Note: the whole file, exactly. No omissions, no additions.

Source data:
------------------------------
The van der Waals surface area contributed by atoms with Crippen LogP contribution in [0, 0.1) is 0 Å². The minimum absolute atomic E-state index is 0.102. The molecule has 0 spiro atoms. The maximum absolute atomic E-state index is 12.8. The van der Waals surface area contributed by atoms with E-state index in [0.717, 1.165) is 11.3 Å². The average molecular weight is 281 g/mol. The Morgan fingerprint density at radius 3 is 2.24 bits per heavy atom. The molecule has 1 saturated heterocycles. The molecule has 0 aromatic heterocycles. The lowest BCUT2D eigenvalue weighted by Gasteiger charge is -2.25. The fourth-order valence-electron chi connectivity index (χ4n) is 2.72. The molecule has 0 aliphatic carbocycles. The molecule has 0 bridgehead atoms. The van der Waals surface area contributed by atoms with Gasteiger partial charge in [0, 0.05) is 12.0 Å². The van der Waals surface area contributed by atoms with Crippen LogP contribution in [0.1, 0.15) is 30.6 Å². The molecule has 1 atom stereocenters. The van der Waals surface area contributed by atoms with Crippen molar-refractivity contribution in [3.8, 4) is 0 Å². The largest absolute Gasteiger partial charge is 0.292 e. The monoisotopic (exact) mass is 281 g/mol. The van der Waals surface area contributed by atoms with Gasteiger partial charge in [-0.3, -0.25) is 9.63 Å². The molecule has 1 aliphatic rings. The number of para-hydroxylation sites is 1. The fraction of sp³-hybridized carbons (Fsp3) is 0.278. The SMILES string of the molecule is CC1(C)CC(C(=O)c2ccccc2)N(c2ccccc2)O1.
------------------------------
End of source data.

The van der Waals surface area contributed by atoms with Crippen LogP contribution in [0, 0.1) is 0 Å². The minimum absolute atomic E-state index is 0.102. The molecule has 0 spiro atoms. The maximum absolute atomic E-state index is 12.8. The van der Waals surface area contributed by atoms with E-state index in [0.717, 1.165) is 11.3 Å². The average molecular weight is 281 g/mol. The Morgan fingerprint density at radius 3 is 2.24 bits per heavy atom. The molecule has 1 saturated heterocycles. The molecule has 0 aromatic heterocycles. The lowest BCUT2D eigenvalue weighted by Gasteiger charge is -2.25. The fourth-order valence-electron chi connectivity index (χ4n) is 2.72. The molecule has 0 aliphatic carbocycles. The molecule has 0 bridgehead atoms. The van der Waals surface area contributed by atoms with Gasteiger partial charge in [0, 0.05) is 12.0 Å². The van der Waals surface area contributed by atoms with Crippen LogP contribution in [0.1, 0.15) is 30.6 Å². The molecule has 1 atom stereocenters. The van der Waals surface area contributed by atoms with Crippen molar-refractivity contribution in [3.8, 4) is 0 Å². The largest absolute Gasteiger partial charge is 0.292 e. The monoisotopic (exact) mass is 281 g/mol. The van der Waals surface area contributed by atoms with Gasteiger partial charge in [-0.3, -0.25) is 9.63 Å². The molecule has 1 aliphatic rings. The number of para-hydroxylation sites is 1. The fraction of sp³-hybridized carbons (Fsp3) is 0.278. The SMILES string of the molecule is CC1(C)CC(C(=O)c2ccccc2)N(c2ccccc2)O1.